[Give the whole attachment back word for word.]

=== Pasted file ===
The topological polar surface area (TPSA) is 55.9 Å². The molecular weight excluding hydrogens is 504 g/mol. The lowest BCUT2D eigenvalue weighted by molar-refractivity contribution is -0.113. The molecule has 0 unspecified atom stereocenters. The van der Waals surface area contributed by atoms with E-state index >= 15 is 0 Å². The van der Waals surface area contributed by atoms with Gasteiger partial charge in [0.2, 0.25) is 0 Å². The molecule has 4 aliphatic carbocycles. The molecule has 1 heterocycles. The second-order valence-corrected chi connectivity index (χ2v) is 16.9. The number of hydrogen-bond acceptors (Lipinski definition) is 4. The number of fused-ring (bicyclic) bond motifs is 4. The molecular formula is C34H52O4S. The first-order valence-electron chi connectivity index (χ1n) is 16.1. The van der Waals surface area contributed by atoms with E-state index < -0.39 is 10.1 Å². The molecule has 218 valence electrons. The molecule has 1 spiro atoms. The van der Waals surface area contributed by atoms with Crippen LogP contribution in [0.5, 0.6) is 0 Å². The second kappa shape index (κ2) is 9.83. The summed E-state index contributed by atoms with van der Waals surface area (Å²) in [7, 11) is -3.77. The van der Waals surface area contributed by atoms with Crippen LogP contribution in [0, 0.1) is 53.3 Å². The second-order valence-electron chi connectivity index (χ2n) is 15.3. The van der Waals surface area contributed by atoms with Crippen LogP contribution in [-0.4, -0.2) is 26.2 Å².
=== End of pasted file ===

The topological polar surface area (TPSA) is 55.9 Å². The molecular weight excluding hydrogens is 504 g/mol. The lowest BCUT2D eigenvalue weighted by molar-refractivity contribution is -0.113. The molecule has 0 unspecified atom stereocenters. The van der Waals surface area contributed by atoms with E-state index >= 15 is 0 Å². The van der Waals surface area contributed by atoms with Gasteiger partial charge in [0.2, 0.25) is 0 Å². The molecule has 4 aliphatic carbocycles. The molecule has 1 heterocycles. The second-order valence-corrected chi connectivity index (χ2v) is 16.9. The number of hydrogen-bond acceptors (Lipinski definition) is 4. The number of fused-ring (bicyclic) bond motifs is 4. The molecular formula is C34H52O4S. The first-order valence-electron chi connectivity index (χ1n) is 16.1. The van der Waals surface area contributed by atoms with E-state index < -0.39 is 10.1 Å². The molecule has 218 valence electrons. The molecule has 1 spiro atoms. The van der Waals surface area contributed by atoms with Crippen LogP contribution in [0.5, 0.6) is 0 Å². The second kappa shape index (κ2) is 9.83. The summed E-state index contributed by atoms with van der Waals surface area (Å²) in [7, 11) is -3.77. The van der Waals surface area contributed by atoms with Crippen LogP contribution in [0, 0.1) is 53.3 Å². The second-order valence-electron chi connectivity index (χ2n) is 15.3. The van der Waals surface area contributed by atoms with Crippen LogP contribution in [-0.4, -0.2) is 26.2 Å².